Scotts aims for A+ in arts integration

Posted at 1:01 PM on Apr 30, 2016



“Start by pointing feet out,” VPAC teacher Cheryl Klaft told Scotts Elementary School students Friday morning.

Students stood in rows as tiny feet aligned themselves in ballet’s first position —following her every move and those of the VPAC student dancers. They got a quick lesson in ballet, learned about modern dance and saw choreography in action.

During Scotts’ A+ Schools Program celebration day, all students participated in rotations for dance, visual arts, theatre arts and music. Leading the demonstrations were high school/early college teachers and students, who came from VPAC, Statesville and West Iredell.

This is the first year the school will be a part of the A+ School program of the North Carolina Arts Council, which involves teachers integrating the arts into the core curriculum.

Principal LeAnne Hall said Friday’s event was a way to showcase the different types of arts there are to students and give students a better idea of how arts-integration will be used during the 2016-17 school year.

At one student led station, Statesville High seniors Christian Soto and Logan Manning, taught students about animation and won their favor when they showed animation from the movie Big Hero 6.

They encouraged the students to draw what they see into their artwork as they sat in the outdoor classroom, surrounded by lush trees and plants. (The outdoor classroom is known as “Adam’s Garden”— in loving memory of a student that died and also in dedication to the late Calvin Brown, assistant principal).

“It made me feel good when a kid shouted, ‘Best day ever’,” said Soto.

Excitement grew all week among students, Hall said. The day began with steel drums and ended with students enjoying popsicles in the sunshine.

Engaging students

Some teachers at the school, said Hall, have been already been preparing students for next year with hands-on art assignments.

In one classroom, students are drawing an illustration of a metaphor or simile — showing the phrase, using it in a sentence and then teach the meaning of the simile to their peers.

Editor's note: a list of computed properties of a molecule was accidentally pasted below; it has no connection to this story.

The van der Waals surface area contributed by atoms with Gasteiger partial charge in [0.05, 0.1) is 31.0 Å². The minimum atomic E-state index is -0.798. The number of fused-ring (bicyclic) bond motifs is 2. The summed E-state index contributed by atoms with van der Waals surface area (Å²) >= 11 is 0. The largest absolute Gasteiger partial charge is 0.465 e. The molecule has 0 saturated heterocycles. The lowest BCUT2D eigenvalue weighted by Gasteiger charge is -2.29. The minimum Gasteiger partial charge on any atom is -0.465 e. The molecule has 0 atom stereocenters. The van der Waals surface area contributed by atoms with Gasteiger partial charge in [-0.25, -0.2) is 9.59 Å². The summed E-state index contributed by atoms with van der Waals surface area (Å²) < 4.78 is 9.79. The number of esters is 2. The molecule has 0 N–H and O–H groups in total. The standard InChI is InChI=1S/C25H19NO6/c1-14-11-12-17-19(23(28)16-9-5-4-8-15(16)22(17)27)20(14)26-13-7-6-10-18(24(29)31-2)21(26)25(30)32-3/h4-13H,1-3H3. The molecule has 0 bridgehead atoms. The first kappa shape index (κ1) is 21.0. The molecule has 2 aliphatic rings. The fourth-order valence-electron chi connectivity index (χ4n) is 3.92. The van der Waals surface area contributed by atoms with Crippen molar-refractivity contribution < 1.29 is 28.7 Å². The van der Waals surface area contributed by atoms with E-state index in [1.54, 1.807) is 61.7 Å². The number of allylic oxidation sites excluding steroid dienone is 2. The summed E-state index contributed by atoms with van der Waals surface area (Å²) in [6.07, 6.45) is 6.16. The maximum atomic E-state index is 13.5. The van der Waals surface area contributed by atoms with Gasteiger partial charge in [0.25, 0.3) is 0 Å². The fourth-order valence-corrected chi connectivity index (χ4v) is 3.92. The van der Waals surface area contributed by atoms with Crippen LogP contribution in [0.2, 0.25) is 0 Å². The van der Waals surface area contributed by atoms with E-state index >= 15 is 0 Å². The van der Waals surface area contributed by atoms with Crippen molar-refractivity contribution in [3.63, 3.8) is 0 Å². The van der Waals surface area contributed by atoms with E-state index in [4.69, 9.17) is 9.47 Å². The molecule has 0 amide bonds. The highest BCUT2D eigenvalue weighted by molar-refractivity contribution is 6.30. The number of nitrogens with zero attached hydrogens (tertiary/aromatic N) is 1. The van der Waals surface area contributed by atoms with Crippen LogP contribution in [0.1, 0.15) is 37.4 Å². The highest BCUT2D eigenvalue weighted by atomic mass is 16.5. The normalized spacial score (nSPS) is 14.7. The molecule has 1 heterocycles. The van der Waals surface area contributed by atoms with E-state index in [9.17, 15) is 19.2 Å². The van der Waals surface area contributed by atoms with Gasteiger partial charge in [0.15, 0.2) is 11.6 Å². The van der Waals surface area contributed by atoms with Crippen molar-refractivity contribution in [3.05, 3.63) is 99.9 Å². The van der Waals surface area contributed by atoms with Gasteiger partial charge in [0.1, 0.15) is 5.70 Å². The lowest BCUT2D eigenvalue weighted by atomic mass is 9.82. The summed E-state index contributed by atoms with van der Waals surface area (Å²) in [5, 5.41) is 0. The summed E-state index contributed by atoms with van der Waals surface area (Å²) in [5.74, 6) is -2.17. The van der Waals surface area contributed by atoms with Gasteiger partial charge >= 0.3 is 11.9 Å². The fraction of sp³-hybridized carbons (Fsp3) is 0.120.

For example, a student drew a hornet. In the picture it says, “Mad as a hornet.”

Below it, she explained that it means, “He was very mad.”

Guidance counselor Amanda Brookshire said she likes that arts-integration makes the vocabulary much more fun and interesting for students.

“They don’t have to sit perfectly still and silent,” she said.

Hall said that arts-integration is appealing to all learning styles and at all levels, “preparing students for the challenges of a global economy.”

"Arts integration refers to using the arts as a catalyst for learning across the curriculum and in all areas of learning,” according to the A+ Schools Program definition.

What’s next?

Hall said that they have applied for full grant funding through A+ and should hear back any day.

Hall said that the process has been smooth and that the timing has been good because it’s in line with some important federal education changes.

She mentioned the recent legislation change: ESSA (Every Child Succeeds Act) is highly supportive of arts education, a reform from the past measure.

All of the school’s teachers will receive professional development arts-integration training (specific to their subject matter and North Carolina classroom standards) in July in Raleigh.

“The training, coaching, and support from A+ and the North Carolina Arts Council will continue for at least three years, and perhaps longer if we need it,” Hall explained.

She said that the school would decide what direction they’d like go with the arts after their training. For example, students could learn musical instruments, such as, piano lessons in a keyboard lab classroom.

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